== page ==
America is in the Heart is an autobiographical novel by Carlos Bulosan, published in 1946. The book chronicles Bulosan's emigration from the Philippines to the United States in 1930. Working at fisheries in the Northwest and later as a migrant laborer in California, Bulosan recalls the hardships, poverty and racism that he and many other immigrants suffered during the 1930s. Despite the oppression he found in the United States, Bulosan retains a strong idealism and finds hope in the America he loves.
Born in 1913, Bulosan recounts his boyhood in the Philippines. The early chapters describe his life as a Filipino farmer "plowing with a carabao". Bulosan was the fourth oldest son of the family. As a young Filipino, he once lived on the farm tended by his father, while his mother was separately living in a barrio in Binalonan, Pangasinan, together with Bulosan’s brother and sister. Their hardships included pawning their land and having to sell items in order to finish the schooling of his brother Macario. He had another brother named Leon, a soldier who came back after fighting in Europe.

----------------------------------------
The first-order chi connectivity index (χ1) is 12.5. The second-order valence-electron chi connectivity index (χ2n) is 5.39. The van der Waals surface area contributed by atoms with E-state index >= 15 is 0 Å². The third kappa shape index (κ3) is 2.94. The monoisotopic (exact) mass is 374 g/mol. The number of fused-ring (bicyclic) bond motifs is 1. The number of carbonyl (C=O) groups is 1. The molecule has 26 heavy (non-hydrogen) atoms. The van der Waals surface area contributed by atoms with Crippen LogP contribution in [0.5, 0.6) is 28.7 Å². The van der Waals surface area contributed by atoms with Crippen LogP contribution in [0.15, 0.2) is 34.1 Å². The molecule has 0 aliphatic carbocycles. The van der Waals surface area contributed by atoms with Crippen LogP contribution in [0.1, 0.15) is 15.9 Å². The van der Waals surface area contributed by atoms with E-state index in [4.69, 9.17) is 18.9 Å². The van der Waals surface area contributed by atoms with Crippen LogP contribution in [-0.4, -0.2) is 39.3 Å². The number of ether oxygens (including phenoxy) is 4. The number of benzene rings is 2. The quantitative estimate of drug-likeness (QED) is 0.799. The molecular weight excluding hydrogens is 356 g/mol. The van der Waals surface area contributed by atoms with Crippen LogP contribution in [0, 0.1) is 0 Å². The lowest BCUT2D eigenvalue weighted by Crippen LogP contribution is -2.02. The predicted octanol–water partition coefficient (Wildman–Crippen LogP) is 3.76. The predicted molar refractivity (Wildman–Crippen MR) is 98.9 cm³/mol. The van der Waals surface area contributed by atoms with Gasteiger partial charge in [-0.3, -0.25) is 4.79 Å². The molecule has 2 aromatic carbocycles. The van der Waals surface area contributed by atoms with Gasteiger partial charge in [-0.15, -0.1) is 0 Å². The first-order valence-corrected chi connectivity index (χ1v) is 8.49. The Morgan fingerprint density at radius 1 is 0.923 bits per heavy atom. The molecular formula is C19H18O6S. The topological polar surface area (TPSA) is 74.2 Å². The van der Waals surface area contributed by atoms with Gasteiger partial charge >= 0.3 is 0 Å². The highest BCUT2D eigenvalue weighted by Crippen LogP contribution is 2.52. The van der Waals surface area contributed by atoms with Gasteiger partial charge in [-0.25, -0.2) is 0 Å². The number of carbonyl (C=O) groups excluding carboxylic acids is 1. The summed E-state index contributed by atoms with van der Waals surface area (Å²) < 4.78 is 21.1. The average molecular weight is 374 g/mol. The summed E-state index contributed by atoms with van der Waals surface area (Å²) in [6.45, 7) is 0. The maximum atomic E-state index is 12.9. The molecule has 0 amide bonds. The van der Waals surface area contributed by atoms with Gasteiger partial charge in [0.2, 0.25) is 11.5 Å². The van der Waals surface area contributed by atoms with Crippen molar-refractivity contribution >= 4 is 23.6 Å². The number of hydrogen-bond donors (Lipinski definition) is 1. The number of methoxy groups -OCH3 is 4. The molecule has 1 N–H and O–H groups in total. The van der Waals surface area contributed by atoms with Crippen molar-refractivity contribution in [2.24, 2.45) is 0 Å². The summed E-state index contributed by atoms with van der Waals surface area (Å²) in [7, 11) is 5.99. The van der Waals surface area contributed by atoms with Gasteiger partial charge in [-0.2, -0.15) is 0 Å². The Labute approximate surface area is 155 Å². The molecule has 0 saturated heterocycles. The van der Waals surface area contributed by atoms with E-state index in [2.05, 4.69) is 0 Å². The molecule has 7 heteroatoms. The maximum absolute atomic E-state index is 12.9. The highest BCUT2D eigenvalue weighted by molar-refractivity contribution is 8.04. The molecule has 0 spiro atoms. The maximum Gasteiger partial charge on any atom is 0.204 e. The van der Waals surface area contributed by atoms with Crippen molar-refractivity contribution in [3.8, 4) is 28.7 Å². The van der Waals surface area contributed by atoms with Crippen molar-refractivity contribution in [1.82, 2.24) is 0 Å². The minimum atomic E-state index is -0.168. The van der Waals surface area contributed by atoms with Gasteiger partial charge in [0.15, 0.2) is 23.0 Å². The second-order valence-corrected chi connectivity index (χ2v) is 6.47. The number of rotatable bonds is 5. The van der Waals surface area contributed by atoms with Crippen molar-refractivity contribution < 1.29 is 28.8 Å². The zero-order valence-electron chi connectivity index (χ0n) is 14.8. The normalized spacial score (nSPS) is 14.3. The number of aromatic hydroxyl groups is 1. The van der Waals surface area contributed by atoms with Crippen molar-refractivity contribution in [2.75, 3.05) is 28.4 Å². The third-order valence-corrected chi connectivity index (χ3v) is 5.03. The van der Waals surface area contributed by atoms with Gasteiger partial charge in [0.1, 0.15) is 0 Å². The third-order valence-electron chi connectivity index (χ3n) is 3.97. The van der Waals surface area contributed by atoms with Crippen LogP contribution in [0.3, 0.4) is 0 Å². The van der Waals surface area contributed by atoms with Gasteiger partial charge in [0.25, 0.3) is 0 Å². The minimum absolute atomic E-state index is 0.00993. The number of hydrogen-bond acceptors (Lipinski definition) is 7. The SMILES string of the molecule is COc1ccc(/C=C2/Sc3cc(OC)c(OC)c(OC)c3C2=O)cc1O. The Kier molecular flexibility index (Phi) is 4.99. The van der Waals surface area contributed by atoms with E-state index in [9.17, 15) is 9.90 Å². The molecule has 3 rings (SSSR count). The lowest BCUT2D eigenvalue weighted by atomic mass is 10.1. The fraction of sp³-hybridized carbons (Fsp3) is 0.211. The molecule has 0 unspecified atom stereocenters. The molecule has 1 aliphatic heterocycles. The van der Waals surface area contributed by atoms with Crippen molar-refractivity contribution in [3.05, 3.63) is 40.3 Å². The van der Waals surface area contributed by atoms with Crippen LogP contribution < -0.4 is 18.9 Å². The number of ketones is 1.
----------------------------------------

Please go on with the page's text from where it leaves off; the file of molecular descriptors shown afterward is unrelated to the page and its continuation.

Bulosan's narration about his life in the Philippines was followed by his journey to the United States. He recounted how he immigrated to America in 1930. He retells the struggles, prejudice, and injustice he and other Filipinos had endured in the United States, first while in the Northwestern fisheries then later in California These included his experiences as a migrant and laborer in the rural West.